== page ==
In the past, if you didn’t have a good set of tools that included a hammer, screwdrivers, wrenches, pliers, etc., it meant you couldn’t work. These days things are a little different. Most IT workers can get by without knowing the difference between a framing hammer and a Phillips screwdriver.

The tools of the information worker are different, to say the least, and there are few more basic functions required of IT professionals than just providing those tools and a desktop for our clients to get their work done. So we use our own tools to make a task easier: Images and imaging software.

The “gold” image is the one that we deploy, but keeping it golden takes a lot of time and effort. Updating images has meant that we have to constantly rebuild the image from scratch, basically. However, there is another option if you are using Microsoft’s deployment tools with .wim images.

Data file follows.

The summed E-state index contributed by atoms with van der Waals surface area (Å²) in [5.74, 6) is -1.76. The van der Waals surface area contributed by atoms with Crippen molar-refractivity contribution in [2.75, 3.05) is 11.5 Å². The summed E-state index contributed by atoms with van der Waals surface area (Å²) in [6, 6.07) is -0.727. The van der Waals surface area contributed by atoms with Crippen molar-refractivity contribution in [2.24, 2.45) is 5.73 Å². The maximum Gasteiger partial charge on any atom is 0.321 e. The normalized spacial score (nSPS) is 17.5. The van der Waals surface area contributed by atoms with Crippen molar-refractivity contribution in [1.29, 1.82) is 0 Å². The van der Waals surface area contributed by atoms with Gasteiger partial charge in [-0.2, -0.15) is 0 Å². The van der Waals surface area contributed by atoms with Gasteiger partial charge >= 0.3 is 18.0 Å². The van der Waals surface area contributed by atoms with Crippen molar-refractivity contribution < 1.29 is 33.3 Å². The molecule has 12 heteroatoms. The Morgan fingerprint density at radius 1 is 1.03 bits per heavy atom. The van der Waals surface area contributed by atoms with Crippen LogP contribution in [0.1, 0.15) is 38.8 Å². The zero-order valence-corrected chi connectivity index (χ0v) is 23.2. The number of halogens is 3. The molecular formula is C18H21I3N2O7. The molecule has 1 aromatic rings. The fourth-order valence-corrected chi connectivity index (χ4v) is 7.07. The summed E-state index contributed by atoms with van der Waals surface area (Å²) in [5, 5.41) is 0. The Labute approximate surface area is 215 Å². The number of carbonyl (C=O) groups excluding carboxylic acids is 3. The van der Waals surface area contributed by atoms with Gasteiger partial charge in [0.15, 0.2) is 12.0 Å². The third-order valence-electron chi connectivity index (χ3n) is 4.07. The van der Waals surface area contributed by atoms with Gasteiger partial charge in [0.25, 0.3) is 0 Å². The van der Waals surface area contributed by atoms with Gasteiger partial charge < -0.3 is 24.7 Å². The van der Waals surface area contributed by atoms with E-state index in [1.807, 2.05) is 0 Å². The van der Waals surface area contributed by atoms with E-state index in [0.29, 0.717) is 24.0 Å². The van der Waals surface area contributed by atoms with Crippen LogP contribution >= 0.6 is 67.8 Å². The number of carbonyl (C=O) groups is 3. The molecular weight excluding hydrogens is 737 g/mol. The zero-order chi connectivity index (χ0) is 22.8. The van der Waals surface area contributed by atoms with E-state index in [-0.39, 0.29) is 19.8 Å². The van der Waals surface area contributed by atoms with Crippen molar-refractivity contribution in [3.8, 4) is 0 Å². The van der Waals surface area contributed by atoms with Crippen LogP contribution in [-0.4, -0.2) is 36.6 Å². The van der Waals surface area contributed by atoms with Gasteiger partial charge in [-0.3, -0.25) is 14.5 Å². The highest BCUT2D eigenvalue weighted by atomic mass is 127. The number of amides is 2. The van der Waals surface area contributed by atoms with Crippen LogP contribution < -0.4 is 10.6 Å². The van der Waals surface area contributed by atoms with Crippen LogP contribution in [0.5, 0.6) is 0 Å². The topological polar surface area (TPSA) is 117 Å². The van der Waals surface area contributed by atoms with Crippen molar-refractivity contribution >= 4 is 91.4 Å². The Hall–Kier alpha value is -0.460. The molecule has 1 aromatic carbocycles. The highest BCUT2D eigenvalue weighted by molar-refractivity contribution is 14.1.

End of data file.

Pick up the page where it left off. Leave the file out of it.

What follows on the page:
One of those tools, Deployment Image Servicing and Management (DISM), is a command-line tool that is used to mount and service Windows images before deployment. You can use DISM image management commands to mount and get information about Windows image (.wim) files or virtual hard disks (VHD). For the current problem, you can use DISM to service existing operating system images.

Use operating system package-servicing commands offline to install, remove, or update Windows packages provided as cabinet (.cab) or Windows Update Stand-alone Installer (.msu) files. Microsoft uses packages to distribute software updates and service packs. You can also use these servicing commands to enable or disable Windows features, either offline or on a running Windows installation.

According to this article at Technet, the base syntax for servicing a Windows image using DISM is:

DISM.exe {/Image:<path_to_ image_directory> | /Online} [dism_options] {servicing_command} [<servicing_argument>]

Furthermore, the following operating system package-servicing options are available for an offline image:

DISM.exe /Image:<path_to_ image_directory> [/Get-Packages | /Get-PackageInfo | /Add-Package | /Remove-Package ] [/Get-Features | /Get-FeatureInfo | /Enable-Feature | /Disable-Feature ]

As you can see, with DISM and a little practice you can update your “gold” images much easier than recreating the image each time a critical update is released.